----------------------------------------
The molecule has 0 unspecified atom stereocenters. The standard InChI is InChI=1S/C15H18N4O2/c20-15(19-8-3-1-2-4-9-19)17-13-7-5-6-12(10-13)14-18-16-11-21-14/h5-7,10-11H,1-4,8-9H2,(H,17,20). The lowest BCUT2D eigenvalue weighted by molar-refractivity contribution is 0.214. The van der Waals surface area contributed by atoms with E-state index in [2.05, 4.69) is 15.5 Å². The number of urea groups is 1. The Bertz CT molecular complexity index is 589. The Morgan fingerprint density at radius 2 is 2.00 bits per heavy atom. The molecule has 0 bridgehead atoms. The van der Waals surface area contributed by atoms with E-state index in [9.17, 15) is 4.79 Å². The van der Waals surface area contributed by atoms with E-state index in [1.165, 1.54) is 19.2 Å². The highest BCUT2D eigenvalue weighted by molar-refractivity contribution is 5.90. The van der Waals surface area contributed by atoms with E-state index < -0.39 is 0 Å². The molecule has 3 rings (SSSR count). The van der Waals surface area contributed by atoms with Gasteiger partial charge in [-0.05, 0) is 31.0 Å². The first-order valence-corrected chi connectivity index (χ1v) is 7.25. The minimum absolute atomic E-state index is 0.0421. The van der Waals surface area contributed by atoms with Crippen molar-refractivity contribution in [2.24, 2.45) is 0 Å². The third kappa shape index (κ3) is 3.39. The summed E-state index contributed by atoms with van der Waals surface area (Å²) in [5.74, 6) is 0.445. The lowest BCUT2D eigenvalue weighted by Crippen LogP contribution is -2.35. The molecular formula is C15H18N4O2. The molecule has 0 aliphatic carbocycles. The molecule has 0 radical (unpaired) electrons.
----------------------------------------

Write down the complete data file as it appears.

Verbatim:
The molecule has 0 unspecified atom stereocenters. The standard InChI is InChI=1S/C15H18N4O2/c20-15(19-8-3-1-2-4-9-19)17-13-7-5-6-12(10-13)14-18-16-11-21-14/h5-7,10-11H,1-4,8-9H2,(H,17,20). The lowest BCUT2D eigenvalue weighted by molar-refractivity contribution is 0.214. The van der Waals surface area contributed by atoms with E-state index in [2.05, 4.69) is 15.5 Å². The number of urea groups is 1. The Bertz CT molecular complexity index is 589. The Morgan fingerprint density at radius 2 is 2.00 bits per heavy atom. The molecule has 0 bridgehead atoms. The van der Waals surface area contributed by atoms with E-state index in [9.17, 15) is 4.79 Å². The van der Waals surface area contributed by atoms with E-state index in [1.165, 1.54) is 19.2 Å². The highest BCUT2D eigenvalue weighted by molar-refractivity contribution is 5.90. The van der Waals surface area contributed by atoms with E-state index < -0.39 is 0 Å². The molecule has 3 rings (SSSR count). The van der Waals surface area contributed by atoms with Gasteiger partial charge in [-0.05, 0) is 31.0 Å². The first-order valence-corrected chi connectivity index (χ1v) is 7.25. The minimum absolute atomic E-state index is 0.0421. The van der Waals surface area contributed by atoms with Crippen molar-refractivity contribution in [2.24, 2.45) is 0 Å². The third kappa shape index (κ3) is 3.39. The summed E-state index contributed by atoms with van der Waals surface area (Å²) in [5.74, 6) is 0.445. The lowest BCUT2D eigenvalue weighted by Crippen LogP contribution is -2.35. The molecular formula is C15H18N4O2. The molecule has 0 aliphatic carbocycles. The molecule has 0 radical (unpaired) electrons.